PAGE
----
AP Psychology - Abnormal Psychology
Advanced Placement Psychology Enterprise High School, Redding, CA All terms from Myers Psychology for AP (BFW Worth, 2011)
Terms in this set (31)
deviant, distressful, and dysfunctional patterns of thoughts, feelings, or behaviors.
Attention-Deficit Hyperactivity Disorder (ADHD)
a psychological disorder marked by the appearance by age 7 of one or more of three key symptoms extreme inattention, hyperactivity, and impulsivity.
the concept that diseases, in this case psychological disorders, have physical causes that can be diagnosed, treated, and, in most cases, cured, often through treatment in a hospital.
the American Psychiatric Association's Diagnostic and Statistical Manual of Mental Disorders, a widely used system for classifying psychological disorders
psychological disorders characterized by distressing, persistent anxiety or maladaptive behaviors that reduce anxiety.
generalized anxiety disorder
an anxiety disorder in which a person is continually tense, apprehensive, and in a state of autonomic nervous system arousal.
an anxiety disorder marked by unpredictable minutes-long episodes of intense dread in which a person experiences terror and accompanying chest pain, choking, or other frightening sensations.
an anxiety disorder marked by a persistent, irrational fear and avoidance of a specific object, activity, or situation.
obsessive-compulsive disorder (OCD)
an anxiety disorder characterized by unwanted repetitive thoughts (obsessions) and/or actions (compulsions).
post-traumatic stress disorder (PTSD)
an anxiety disorder characterized by haunting memories, nightmares, social withdrawal, jumpy anxiety, and/or insomnia that lingers for four weeks or more after a traumatic experience.
positive psychological changes as a result of struggling with extremely challenging circumstances and life crises.
psychological disorder in which the symptoms take a somatic (bodily) form without apparent physical cause. (See conversion disorder and hypochondriasis.)
a rare somatoform disorder in which a person experiences very specific genuine physical symptoms for which no physiological basis can be found.
a somatoform disorder in which a person interprets normal physical sensations as symptoms of a disease.
disorders in which conscious awareness becomes separated (dissociated) from previous memories, thoughts, and feelings.
dissociative identity disorder
rare dissociative disorder in which a person exhibits two or more distinct and alternating personalities. Formerly called multiple personality disorder.
psychological disorders characterized by emotional extremes. See major depressive disorder, mania, and bipolar disorder.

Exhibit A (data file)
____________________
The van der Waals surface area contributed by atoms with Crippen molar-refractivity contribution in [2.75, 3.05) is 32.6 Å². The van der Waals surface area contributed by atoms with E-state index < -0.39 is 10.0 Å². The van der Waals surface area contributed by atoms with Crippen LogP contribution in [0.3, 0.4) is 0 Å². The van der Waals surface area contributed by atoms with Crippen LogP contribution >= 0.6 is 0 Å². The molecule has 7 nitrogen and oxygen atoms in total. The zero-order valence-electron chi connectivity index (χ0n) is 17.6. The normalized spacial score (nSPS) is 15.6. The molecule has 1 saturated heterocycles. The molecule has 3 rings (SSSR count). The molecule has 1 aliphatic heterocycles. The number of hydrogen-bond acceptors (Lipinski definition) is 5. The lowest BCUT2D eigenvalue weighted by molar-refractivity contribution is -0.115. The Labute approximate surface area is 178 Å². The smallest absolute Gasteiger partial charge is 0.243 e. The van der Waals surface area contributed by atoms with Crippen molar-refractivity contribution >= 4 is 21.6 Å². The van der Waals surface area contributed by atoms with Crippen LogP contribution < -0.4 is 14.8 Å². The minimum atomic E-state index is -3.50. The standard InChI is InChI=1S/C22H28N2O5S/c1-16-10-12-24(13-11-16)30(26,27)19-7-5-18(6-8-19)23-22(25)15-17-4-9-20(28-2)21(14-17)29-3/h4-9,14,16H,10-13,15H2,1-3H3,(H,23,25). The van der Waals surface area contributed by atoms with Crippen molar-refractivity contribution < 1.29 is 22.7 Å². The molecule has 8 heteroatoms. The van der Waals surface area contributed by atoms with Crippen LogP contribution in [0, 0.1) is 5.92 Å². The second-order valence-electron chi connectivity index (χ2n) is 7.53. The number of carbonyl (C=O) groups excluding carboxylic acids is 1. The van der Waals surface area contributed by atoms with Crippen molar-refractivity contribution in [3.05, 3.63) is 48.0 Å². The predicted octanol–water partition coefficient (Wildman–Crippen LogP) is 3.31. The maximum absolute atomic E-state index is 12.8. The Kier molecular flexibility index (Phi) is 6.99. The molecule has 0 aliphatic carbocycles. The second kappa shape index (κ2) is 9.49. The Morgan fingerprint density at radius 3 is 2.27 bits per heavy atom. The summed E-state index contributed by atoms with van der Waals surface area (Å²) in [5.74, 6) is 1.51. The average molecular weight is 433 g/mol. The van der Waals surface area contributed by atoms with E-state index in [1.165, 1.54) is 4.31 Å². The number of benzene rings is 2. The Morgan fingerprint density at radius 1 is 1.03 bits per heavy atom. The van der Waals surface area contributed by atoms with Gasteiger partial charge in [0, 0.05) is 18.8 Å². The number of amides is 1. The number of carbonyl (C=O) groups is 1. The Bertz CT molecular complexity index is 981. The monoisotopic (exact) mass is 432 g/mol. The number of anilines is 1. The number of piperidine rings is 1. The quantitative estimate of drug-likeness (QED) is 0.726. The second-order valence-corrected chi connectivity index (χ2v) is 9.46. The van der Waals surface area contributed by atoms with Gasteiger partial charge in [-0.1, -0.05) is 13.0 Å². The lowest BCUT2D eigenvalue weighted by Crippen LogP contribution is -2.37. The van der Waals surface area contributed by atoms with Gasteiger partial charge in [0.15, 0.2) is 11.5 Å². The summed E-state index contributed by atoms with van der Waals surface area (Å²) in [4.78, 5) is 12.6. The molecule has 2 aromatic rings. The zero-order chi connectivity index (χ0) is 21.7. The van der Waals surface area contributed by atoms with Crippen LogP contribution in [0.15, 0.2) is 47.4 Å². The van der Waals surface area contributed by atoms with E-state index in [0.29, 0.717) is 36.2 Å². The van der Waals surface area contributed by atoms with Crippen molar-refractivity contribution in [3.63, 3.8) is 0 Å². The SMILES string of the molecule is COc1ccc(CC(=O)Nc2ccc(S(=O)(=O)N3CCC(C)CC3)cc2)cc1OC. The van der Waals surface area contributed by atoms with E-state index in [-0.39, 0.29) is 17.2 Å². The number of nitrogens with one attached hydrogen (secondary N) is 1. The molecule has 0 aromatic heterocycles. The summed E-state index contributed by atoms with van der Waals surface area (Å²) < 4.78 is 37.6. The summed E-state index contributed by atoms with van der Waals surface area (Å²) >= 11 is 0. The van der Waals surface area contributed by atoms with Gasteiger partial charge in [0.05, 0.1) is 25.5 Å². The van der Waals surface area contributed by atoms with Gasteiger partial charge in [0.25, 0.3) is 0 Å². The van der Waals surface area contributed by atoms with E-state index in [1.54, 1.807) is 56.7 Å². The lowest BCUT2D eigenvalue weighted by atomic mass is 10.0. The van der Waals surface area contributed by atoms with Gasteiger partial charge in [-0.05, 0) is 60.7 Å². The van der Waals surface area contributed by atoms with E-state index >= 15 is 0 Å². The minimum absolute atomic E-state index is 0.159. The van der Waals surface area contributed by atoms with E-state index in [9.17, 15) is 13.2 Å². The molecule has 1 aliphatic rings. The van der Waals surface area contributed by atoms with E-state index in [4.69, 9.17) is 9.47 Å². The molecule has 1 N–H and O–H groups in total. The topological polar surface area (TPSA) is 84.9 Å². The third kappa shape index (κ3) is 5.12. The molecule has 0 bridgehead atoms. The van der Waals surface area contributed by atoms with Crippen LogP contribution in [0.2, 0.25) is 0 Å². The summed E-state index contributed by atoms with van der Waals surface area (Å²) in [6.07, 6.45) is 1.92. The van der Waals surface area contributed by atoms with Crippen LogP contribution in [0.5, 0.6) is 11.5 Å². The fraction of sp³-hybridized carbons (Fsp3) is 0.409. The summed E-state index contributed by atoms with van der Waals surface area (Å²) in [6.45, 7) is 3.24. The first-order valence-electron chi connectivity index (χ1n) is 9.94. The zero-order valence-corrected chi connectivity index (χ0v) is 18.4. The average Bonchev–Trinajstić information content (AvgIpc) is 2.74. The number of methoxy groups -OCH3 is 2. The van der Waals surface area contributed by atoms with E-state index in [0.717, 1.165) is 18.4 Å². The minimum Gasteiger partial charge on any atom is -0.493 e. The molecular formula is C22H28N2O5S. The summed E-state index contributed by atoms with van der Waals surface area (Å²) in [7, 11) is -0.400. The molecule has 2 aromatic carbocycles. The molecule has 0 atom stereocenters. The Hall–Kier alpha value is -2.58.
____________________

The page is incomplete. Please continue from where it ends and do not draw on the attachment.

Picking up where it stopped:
major depressive disorder
a mood disorder in which a person experiences, in the absence of drugs or a medical condition, two or more weeks of significantly depressed moods, feelings of worthlessness, and diminished interest or pleasure in most activities.
a mood disorder marked by a hyperactive, wildly optimistic state.
a mood disorder in which the person alternates between the hopelessness and lethargy of depression and the overexcited state of mania. (Formerly called manic-depressive disorder)
characterized by a breakdown of thought processes and by a deficit of typical emotional responses.
A delusion is an unshakable belief in something untrue
are a class of mental disorders characterised by enduring maladaptive patterns of behavior, cognition and inner experience, exhibited across many contexts and deviating markedly from those accepted by the individual's culture
antisocial personality disorder
characterized by a pervasive pattern of disregard for, or violation of, the rights of others that begins in childhood or early adolescence and continues into adulthood.
this school hypothesized that the interactions among the id, the ego, and the superego were responsible for abnormal behavior.
abnormal behavior is partly the result of people being too sensitive to the criticisms and judgements of others, inability to accept their own nature or have low self-esteem
based on the idea that maladaptive behavior is learned, and treatment involves unlearning of the maladaptive behavior or the modification of the learned response to certain stimuli.
argues that society and culture help define what is acceptable behavior
the sudden and complete loss of identity, sometimes caused by severe stress, followed by the assumption of a new identity.
borderline personality disorder
a "stable instability" of relationships, moods, and self-image - seeing people as either "bad" or "good"
four components: atypical (deviates statistically from typical behavior), maladaptive (interferes with a person's ability to function in a particular situation), unjustifiable (not easy to explain to most people)
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